In addition to its case deciding, administrative and regulatory functions, the Supreme Court and the chief justice have initiated programs designed to improve the effectiveness of the court system. Following are brief descriptions of some recent initiatives.
Wisconsin Families, Children and Justice
Family problems that require court intervention constitute an increasingly large portion of the work of Wisconsin courts. Serving families in crisis is one of the most important functions of the court system and there is growing national concern that the services these families receive may not be adequate.
In an effort to address the concern, the Supreme Court, through the Director of State Courts Office, has been involved since 1995 in an initiative called Wisconsin Families, Children and Justice . Work began with an assessment of Wisconsin's handling of cases involving abused and/or neglected children, known as Child in Need of Protection or Services (CHIPS) cases. A three-day statewide conference entitled "A Coordinated Approach to Family Law Cases" was also held. Pilot projects designed to improve courts' handling of issues faced by families in the courts are now underway across the state.
Judicial career enhancement
To ensure that the Wisconsin judiciary maintains its high quality, the Supreme Court seeks to enhance judicial careers in Wisconsin, whether by assisting judges with their daily workload or by offering them opportunities to expand their professional horizons in the following ways:
Student assistance to judges
The chief justice began a program, now administered through the Office of Court Operations, for law student volunteers to assist circuit and Court of Appeals judges during the summer months.
Circuit Court/Court of Appeals judicial exchange
In a 1997 pilot program, circuit court and Court of Appeals judges in north central Wisconsin had the opportunity to exchange roles. This program gave the judges a deeper understanding of the practices, procedures and problems faced by their colleagues. The chief justice, exercising her constitutional power to assign active judges to the Court of Appeals and circuit courts to aid in the disposition of matters in those courts, began the program. In early 1998, it was repeated with an exchange between the District IV Court of Appeals (headquartered in Madison) and the circuit court in Dane County. Six circuit and three appellate judges participated. In 1999, judges on the District II Court of Appeals (headquartered in Waukesha) and judges in the circuit courts in Fond du Lac, Kenosha, Sheboygan, Washington and Waukesha counties participated in the exchange.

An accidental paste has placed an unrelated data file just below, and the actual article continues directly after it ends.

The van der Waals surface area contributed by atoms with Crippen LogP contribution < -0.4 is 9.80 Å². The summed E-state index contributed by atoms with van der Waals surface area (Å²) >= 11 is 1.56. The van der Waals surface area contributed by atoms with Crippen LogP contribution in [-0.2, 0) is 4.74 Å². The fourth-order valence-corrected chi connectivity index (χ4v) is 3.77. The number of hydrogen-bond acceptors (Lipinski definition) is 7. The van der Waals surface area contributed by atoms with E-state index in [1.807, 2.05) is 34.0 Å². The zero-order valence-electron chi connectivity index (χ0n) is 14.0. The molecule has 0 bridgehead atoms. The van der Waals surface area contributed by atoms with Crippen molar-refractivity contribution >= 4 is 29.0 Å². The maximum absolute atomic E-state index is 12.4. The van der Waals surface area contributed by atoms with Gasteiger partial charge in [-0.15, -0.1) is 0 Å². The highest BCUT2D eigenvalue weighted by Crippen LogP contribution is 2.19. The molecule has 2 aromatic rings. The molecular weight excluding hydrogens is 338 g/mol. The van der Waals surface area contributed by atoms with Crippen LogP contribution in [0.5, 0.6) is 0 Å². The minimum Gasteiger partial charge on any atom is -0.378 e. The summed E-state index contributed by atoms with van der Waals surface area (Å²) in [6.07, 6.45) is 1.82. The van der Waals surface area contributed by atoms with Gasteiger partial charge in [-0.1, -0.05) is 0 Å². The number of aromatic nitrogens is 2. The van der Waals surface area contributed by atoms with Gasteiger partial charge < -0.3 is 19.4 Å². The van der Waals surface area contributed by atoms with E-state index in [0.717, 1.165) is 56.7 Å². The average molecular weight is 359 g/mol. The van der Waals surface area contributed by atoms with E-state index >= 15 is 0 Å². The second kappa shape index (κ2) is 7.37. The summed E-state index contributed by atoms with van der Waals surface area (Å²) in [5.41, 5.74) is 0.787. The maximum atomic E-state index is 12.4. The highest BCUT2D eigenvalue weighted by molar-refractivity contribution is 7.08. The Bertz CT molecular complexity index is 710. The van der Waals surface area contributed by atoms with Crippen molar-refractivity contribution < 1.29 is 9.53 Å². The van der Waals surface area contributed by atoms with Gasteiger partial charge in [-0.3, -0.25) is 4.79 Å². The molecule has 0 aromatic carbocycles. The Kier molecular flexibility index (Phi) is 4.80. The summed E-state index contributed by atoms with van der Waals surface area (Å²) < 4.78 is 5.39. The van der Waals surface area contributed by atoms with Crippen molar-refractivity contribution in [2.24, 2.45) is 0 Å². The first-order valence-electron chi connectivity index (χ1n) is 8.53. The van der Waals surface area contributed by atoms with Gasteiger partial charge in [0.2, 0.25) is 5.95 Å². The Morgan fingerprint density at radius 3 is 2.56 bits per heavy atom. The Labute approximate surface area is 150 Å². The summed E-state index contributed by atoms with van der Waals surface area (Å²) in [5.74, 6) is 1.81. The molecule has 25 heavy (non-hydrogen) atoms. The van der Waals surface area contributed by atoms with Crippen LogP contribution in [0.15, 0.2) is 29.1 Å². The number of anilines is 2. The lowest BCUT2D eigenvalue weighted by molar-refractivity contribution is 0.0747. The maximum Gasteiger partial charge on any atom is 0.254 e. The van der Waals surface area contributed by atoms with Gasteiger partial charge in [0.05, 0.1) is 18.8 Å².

Judicial programs abroad
The chief justice continues to seek opportunities for Wisconsin judges to participate in educational and technical programs abroad. Since 1996, judges have taken part in programs in Brazil, China, Lithuania, Russia and the Ukraine, and the Wisconsin judiciary has hosted judges from abroad.
- Great Lakes Court Summit
To foster communication among state courts and to recognize state courts' role in the globalization of law, the Supreme Court sponsored an education program for supreme court justices and court administrators from four states (Indiana, Iowa, Minnesota and Wisconsin) and Canada in fall of 1998. The conference was funded by a grant from the State Justice Institute.
Public outreach and input
The Wisconsin Supreme Court seeks to foster court-community collaboration by engaging in a variety of public outreach activities and by involving the public in the work of the courts.
Collaboration with the legislative and executive branches
The three branches of our state government have a common goal-to serve the public. Although separate and independent, the three branches must find ways to work together to the end of serving the people of Wisconsin. The court system continues to seek new opportunities for better communication, cooperation and collaboration with its partners in the legislative and executive branches of state government and also with its partners in county and local government. A few examples follow:
Three-branch discussion group
An informal three-branch discussion group, organized by the chief justice, fosters ongoing dialogue among the three branches of government. The group meets three or four times a year to talk about topics of interest to all participants.
Meetings with legislative committees
In 1997, the Supreme Court for the first time held a series of meetings with legislative committees, including the Assembly and Senate Judiciary Committees and the Assembly Criminal Justice Committee. The purpose of these informal meetings was to identify issues of mutual concern and to discuss questions each group had about the other.
- Orientation of new legislators
In January 1999, the Supreme Court participated in the Pre-session Conference for New Legislators, an orientation program for new legislators that has been put on by the Legislative Council for more than 30 years.